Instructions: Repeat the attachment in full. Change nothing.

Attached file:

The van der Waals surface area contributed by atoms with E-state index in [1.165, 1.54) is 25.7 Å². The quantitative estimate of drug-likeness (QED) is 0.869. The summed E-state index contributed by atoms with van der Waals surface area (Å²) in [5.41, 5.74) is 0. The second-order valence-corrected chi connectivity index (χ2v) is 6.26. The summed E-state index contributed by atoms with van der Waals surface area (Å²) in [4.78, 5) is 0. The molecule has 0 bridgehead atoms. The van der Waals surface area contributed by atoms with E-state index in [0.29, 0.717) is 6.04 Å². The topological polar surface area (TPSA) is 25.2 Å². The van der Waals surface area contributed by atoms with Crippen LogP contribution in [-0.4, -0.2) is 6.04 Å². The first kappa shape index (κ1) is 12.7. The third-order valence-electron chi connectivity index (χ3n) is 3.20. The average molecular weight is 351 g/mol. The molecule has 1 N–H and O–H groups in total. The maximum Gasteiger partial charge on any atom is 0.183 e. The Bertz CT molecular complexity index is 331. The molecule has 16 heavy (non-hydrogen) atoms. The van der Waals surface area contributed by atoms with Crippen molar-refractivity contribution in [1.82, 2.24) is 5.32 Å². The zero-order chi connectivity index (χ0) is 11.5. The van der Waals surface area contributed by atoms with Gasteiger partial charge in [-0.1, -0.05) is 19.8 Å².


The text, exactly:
The van der Waals surface area contributed by atoms with E-state index in [1.165, 1.54) is 25.7 Å². The quantitative estimate of drug-likeness (QED) is 0.869. The summed E-state index contributed by atoms with van der Waals surface area (Å²) in [5.41, 5.74) is 0. The second-order valence-corrected chi connectivity index (χ2v) is 6.26. The summed E-state index contributed by atoms with van der Waals surface area (Å²) in [4.78, 5) is 0. The molecule has 0 bridgehead atoms. The van der Waals surface area contributed by atoms with E-state index in [0.29, 0.717) is 6.04 Å². The topological polar surface area (TPSA) is 25.2 Å². The van der Waals surface area contributed by atoms with Crippen LogP contribution in [-0.4, -0.2) is 6.04 Å². The first kappa shape index (κ1) is 12.7. The third-order valence-electron chi connectivity index (χ3n) is 3.20. The average molecular weight is 351 g/mol. The molecule has 1 N–H and O–H groups in total. The maximum Gasteiger partial charge on any atom is 0.183 e. The Bertz CT molecular complexity index is 331. The molecule has 16 heavy (non-hydrogen) atoms. The van der Waals surface area contributed by atoms with Crippen molar-refractivity contribution in [1.82, 2.24) is 5.32 Å². The zero-order chi connectivity index (χ0) is 11.5. The van der Waals surface area contributed by atoms with Gasteiger partial charge in [-0.1, -0.05) is 19.8 Å².